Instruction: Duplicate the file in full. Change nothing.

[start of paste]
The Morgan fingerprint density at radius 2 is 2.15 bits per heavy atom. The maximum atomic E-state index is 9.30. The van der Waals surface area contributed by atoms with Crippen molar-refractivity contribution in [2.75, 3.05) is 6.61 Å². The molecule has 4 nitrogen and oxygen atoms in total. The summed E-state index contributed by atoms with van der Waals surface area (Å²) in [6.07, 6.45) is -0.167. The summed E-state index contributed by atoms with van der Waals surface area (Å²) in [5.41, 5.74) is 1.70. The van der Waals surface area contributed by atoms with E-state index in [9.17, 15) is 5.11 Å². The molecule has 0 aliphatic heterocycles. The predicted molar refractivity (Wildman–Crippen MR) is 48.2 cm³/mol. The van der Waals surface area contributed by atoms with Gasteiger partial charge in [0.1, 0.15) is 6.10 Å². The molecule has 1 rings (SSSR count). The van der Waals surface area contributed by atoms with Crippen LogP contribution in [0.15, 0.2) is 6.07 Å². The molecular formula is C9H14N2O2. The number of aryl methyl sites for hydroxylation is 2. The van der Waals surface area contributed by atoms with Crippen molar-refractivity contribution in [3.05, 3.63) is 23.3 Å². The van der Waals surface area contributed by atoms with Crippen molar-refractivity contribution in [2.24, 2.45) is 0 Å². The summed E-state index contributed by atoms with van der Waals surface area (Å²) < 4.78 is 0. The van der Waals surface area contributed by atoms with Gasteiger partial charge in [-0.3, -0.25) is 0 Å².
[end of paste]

The Morgan fingerprint density at radius 2 is 2.15 bits per heavy atom. The maximum atomic E-state index is 9.30. The van der Waals surface area contributed by atoms with Crippen molar-refractivity contribution in [2.75, 3.05) is 6.61 Å². The molecule has 4 nitrogen and oxygen atoms in total. The summed E-state index contributed by atoms with van der Waals surface area (Å²) in [6.07, 6.45) is -0.167. The summed E-state index contributed by atoms with van der Waals surface area (Å²) in [5.41, 5.74) is 1.70. The van der Waals surface area contributed by atoms with E-state index in [9.17, 15) is 5.11 Å². The molecule has 0 aliphatic heterocycles. The predicted molar refractivity (Wildman–Crippen MR) is 48.2 cm³/mol. The van der Waals surface area contributed by atoms with Gasteiger partial charge in [0.1, 0.15) is 6.10 Å². The molecule has 1 rings (SSSR count). The van der Waals surface area contributed by atoms with Crippen LogP contribution in [0.15, 0.2) is 6.07 Å². The molecular formula is C9H14N2O2. The number of aryl methyl sites for hydroxylation is 2. The van der Waals surface area contributed by atoms with Crippen molar-refractivity contribution in [3.05, 3.63) is 23.3 Å². The van der Waals surface area contributed by atoms with Crippen molar-refractivity contribution in [2.24, 2.45) is 0 Å². The summed E-state index contributed by atoms with van der Waals surface area (Å²) < 4.78 is 0. The van der Waals surface area contributed by atoms with Gasteiger partial charge in [-0.3, -0.25) is 0 Å².